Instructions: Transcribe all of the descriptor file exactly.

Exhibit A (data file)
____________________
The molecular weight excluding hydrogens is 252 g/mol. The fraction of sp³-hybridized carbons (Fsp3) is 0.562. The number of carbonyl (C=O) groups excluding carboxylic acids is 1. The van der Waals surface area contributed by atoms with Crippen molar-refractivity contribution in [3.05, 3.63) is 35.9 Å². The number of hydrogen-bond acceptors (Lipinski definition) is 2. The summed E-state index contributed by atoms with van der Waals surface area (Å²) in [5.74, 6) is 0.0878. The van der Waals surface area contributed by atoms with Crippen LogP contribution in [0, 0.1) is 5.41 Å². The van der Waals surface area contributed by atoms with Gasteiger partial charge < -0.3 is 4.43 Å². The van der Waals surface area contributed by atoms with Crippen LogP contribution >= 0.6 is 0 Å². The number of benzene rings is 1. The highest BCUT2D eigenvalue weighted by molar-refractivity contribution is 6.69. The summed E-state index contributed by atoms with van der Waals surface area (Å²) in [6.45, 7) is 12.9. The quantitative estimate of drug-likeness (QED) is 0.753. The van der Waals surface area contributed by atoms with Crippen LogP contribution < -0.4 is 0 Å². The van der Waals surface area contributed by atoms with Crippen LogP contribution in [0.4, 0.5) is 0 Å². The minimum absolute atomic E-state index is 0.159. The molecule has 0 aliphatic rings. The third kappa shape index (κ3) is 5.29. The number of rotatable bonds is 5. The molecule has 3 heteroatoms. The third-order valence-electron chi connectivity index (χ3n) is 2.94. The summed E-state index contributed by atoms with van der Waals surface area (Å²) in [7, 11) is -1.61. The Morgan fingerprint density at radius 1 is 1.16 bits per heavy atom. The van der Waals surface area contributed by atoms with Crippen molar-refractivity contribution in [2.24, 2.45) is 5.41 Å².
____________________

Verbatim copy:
The molecular weight excluding hydrogens is 252 g/mol. The fraction of sp³-hybridized carbons (Fsp3) is 0.562. The number of carbonyl (C=O) groups excluding carboxylic acids is 1. The van der Waals surface area contributed by atoms with Crippen molar-refractivity contribution in [3.05, 3.63) is 35.9 Å². The number of hydrogen-bond acceptors (Lipinski definition) is 2. The summed E-state index contributed by atoms with van der Waals surface area (Å²) in [5.74, 6) is 0.0878. The van der Waals surface area contributed by atoms with Crippen LogP contribution in [0, 0.1) is 5.41 Å². The van der Waals surface area contributed by atoms with Gasteiger partial charge < -0.3 is 4.43 Å². The van der Waals surface area contributed by atoms with Crippen LogP contribution >= 0.6 is 0 Å². The number of benzene rings is 1. The highest BCUT2D eigenvalue weighted by molar-refractivity contribution is 6.69. The summed E-state index contributed by atoms with van der Waals surface area (Å²) in [6.45, 7) is 12.9. The quantitative estimate of drug-likeness (QED) is 0.753. The van der Waals surface area contributed by atoms with Crippen LogP contribution < -0.4 is 0 Å². The van der Waals surface area contributed by atoms with Crippen LogP contribution in [0.4, 0.5) is 0 Å². The minimum absolute atomic E-state index is 0.159. The molecule has 0 aliphatic rings. The third kappa shape index (κ3) is 5.29. The number of rotatable bonds is 5. The molecule has 3 heteroatoms. The third-order valence-electron chi connectivity index (χ3n) is 2.94. The summed E-state index contributed by atoms with van der Waals surface area (Å²) in [7, 11) is -1.61. The Morgan fingerprint density at radius 1 is 1.16 bits per heavy atom. The van der Waals surface area contributed by atoms with Crippen molar-refractivity contribution in [2.24, 2.45) is 5.41 Å².